MADDOW: In your role on the task force, and in your role working with the vice president, did you witness political pressure on the CDC to change their scientific advice in there and their recommendations about COVID?
TROYE: I saw a lot of political pressure and dynamics on the doctors, on the task force firsthand. There were certainly a lot of internal pressure from various senior, very senior political figures in the West Wing. I saw the doctors bullied at time. I saw them at times have to really stand their ground and fight. And sometimes when they did that, it meant that most of you probably didn't see them in the press briefing the next day because they had probably said something that was a little bit too forthcoming and very true and it wasn't in line with their message.
So, when it came to, you know, guidelines and documents that were incredibly critical to get out to the American people for, you know, the agency -- health agency, such as the CDC, my heart goes out to these doctors, and my heart actually -- I mean, I was very supportive to the doctors. I work closely with them.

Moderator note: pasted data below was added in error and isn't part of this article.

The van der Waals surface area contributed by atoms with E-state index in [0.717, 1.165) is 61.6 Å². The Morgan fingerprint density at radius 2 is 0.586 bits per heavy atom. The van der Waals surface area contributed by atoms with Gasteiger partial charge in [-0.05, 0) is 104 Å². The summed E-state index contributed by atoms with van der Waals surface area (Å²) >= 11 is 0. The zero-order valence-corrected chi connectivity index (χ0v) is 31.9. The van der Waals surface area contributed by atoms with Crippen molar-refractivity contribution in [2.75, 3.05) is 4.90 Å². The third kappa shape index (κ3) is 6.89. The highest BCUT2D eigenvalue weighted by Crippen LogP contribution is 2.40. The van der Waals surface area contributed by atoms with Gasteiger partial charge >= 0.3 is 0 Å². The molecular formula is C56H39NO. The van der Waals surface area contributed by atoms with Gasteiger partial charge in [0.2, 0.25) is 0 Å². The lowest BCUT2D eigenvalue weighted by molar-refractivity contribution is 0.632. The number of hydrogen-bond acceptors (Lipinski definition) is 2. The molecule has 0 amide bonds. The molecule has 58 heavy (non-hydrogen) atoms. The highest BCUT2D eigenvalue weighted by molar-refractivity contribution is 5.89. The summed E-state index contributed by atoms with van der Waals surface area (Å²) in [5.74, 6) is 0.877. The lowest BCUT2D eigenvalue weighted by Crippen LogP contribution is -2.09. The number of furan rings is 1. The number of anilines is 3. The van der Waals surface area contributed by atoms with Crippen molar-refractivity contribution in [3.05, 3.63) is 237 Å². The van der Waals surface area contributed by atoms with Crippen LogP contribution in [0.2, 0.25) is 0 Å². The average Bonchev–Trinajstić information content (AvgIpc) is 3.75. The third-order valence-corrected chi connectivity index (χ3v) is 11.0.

I know Dr. Redfield personally. I know that he is a man of faith. I have seen him struggle with this incredibly hard, challenging dynamic of how do you lead this pandemic response?
You're the leader for an agency. You've got staff and scientists that are working so hard day and night, while you are trying to kind of stand up to these difficult circumstances. And I certainly saw this happened repeatedly firsthand.
MADDOW: Who were the political figures in the White House who would put this kind of pressure on the doctor?
I mean, I just think if I were -- I can't imagine being a scientist, I can't imagine being I guess like a person who works as a staffer or a senior staffer in some sort of administration, I can't imagine the hubris it would take to tell the CDC or to tell Anthony Fauci, to tell NIAID or NHI or any of these agencies that their science had to be changed, their science had to be downplayed or their recommendations had to be altered to fit political considerations.